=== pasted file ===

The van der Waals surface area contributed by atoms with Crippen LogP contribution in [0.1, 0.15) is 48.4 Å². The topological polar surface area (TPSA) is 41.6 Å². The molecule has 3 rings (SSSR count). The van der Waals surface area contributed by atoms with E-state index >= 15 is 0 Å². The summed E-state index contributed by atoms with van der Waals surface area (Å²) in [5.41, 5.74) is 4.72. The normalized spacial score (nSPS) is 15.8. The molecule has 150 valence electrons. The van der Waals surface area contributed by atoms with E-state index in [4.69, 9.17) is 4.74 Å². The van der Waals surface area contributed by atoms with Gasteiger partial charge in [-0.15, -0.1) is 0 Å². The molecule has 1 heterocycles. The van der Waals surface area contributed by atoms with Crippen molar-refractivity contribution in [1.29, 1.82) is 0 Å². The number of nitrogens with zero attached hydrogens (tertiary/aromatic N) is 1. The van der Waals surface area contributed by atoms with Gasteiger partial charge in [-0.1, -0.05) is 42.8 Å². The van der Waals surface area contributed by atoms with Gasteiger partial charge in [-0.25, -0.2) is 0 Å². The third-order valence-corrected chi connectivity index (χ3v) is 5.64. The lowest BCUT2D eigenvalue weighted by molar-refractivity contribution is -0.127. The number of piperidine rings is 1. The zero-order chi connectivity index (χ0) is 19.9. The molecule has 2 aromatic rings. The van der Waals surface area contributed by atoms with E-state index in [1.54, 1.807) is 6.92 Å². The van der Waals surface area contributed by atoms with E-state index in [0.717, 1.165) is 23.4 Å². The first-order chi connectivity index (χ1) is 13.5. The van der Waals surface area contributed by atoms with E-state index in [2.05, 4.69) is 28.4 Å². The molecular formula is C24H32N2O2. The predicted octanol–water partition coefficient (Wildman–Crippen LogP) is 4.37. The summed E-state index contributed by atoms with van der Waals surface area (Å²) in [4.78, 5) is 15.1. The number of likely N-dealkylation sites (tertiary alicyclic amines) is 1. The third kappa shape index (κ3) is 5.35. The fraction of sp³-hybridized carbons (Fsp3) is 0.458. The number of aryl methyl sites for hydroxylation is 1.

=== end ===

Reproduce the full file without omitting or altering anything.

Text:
The van der Waals surface area contributed by atoms with Crippen LogP contribution in [0.1, 0.15) is 48.4 Å². The topological polar surface area (TPSA) is 41.6 Å². The molecule has 3 rings (SSSR count). The van der Waals surface area contributed by atoms with E-state index >= 15 is 0 Å². The summed E-state index contributed by atoms with van der Waals surface area (Å²) in [5.41, 5.74) is 4.72. The normalized spacial score (nSPS) is 15.8. The molecule has 150 valence electrons. The van der Waals surface area contributed by atoms with E-state index in [4.69, 9.17) is 4.74 Å². The van der Waals surface area contributed by atoms with Gasteiger partial charge in [-0.15, -0.1) is 0 Å². The molecule has 1 heterocycles. The van der Waals surface area contributed by atoms with Crippen molar-refractivity contribution in [1.29, 1.82) is 0 Å². The number of nitrogens with zero attached hydrogens (tertiary/aromatic N) is 1. The van der Waals surface area contributed by atoms with Gasteiger partial charge in [-0.1, -0.05) is 42.8 Å². The van der Waals surface area contributed by atoms with Gasteiger partial charge in [-0.25, -0.2) is 0 Å². The third-order valence-corrected chi connectivity index (χ3v) is 5.64. The lowest BCUT2D eigenvalue weighted by molar-refractivity contribution is -0.127. The number of piperidine rings is 1. The zero-order chi connectivity index (χ0) is 19.9. The molecule has 2 aromatic rings. The van der Waals surface area contributed by atoms with E-state index in [1.54, 1.807) is 6.92 Å². The van der Waals surface area contributed by atoms with E-state index in [0.717, 1.165) is 23.4 Å². The first-order chi connectivity index (χ1) is 13.5. The van der Waals surface area contributed by atoms with E-state index in [2.05, 4.69) is 28.4 Å². The molecular formula is C24H32N2O2. The predicted octanol–water partition coefficient (Wildman–Crippen LogP) is 4.37. The summed E-state index contributed by atoms with van der Waals surface area (Å²) in [4.78, 5) is 15.1. The number of likely N-dealkylation sites (tertiary alicyclic amines) is 1. The third kappa shape index (κ3) is 5.35. The fraction of sp³-hybridized carbons (Fsp3) is 0.458. The number of aryl methyl sites for hydroxylation is 1.